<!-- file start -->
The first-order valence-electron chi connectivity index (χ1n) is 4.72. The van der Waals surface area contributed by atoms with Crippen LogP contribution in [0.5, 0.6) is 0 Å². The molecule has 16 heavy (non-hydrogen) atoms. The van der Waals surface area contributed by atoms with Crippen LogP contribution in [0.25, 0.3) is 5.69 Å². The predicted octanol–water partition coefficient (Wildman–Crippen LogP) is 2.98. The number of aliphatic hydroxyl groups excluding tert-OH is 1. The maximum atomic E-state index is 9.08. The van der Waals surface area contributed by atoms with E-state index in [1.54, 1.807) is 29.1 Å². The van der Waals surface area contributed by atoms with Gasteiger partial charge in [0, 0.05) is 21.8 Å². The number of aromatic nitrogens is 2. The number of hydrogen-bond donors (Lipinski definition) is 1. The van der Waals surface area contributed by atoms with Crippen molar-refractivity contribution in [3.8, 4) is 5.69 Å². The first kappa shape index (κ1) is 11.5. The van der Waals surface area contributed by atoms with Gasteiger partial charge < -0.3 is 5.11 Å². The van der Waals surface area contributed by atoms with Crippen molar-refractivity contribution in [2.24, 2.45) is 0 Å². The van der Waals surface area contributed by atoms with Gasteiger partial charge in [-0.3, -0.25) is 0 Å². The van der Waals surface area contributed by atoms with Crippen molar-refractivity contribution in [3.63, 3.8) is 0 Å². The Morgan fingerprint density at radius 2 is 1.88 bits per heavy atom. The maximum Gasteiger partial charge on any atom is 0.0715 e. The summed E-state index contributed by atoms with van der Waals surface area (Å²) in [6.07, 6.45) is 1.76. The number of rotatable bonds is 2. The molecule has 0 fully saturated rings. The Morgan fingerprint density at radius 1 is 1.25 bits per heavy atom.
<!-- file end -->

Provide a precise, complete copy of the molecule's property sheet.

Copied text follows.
The first-order valence-electron chi connectivity index (χ1n) is 4.72. The van der Waals surface area contributed by atoms with Crippen LogP contribution in [0.5, 0.6) is 0 Å². The molecule has 16 heavy (non-hydrogen) atoms. The van der Waals surface area contributed by atoms with Crippen LogP contribution in [0.25, 0.3) is 5.69 Å². The predicted octanol–water partition coefficient (Wildman–Crippen LogP) is 2.98. The number of aliphatic hydroxyl groups excluding tert-OH is 1. The maximum atomic E-state index is 9.08. The van der Waals surface area contributed by atoms with E-state index in [1.54, 1.807) is 29.1 Å². The van der Waals surface area contributed by atoms with Gasteiger partial charge in [0, 0.05) is 21.8 Å². The number of aromatic nitrogens is 2. The number of hydrogen-bond donors (Lipinski definition) is 1. The van der Waals surface area contributed by atoms with Crippen molar-refractivity contribution in [3.8, 4) is 5.69 Å². The first kappa shape index (κ1) is 11.5. The van der Waals surface area contributed by atoms with Gasteiger partial charge < -0.3 is 5.11 Å². The van der Waals surface area contributed by atoms with Crippen molar-refractivity contribution in [2.24, 2.45) is 0 Å². The van der Waals surface area contributed by atoms with Gasteiger partial charge in [-0.3, -0.25) is 0 Å². The van der Waals surface area contributed by atoms with Crippen molar-refractivity contribution in [3.63, 3.8) is 0 Å². The Morgan fingerprint density at radius 2 is 1.88 bits per heavy atom. The maximum Gasteiger partial charge on any atom is 0.0715 e. The summed E-state index contributed by atoms with van der Waals surface area (Å²) in [6.07, 6.45) is 1.76. The number of rotatable bonds is 2. The molecule has 0 fully saturated rings. The Morgan fingerprint density at radius 1 is 1.25 bits per heavy atom.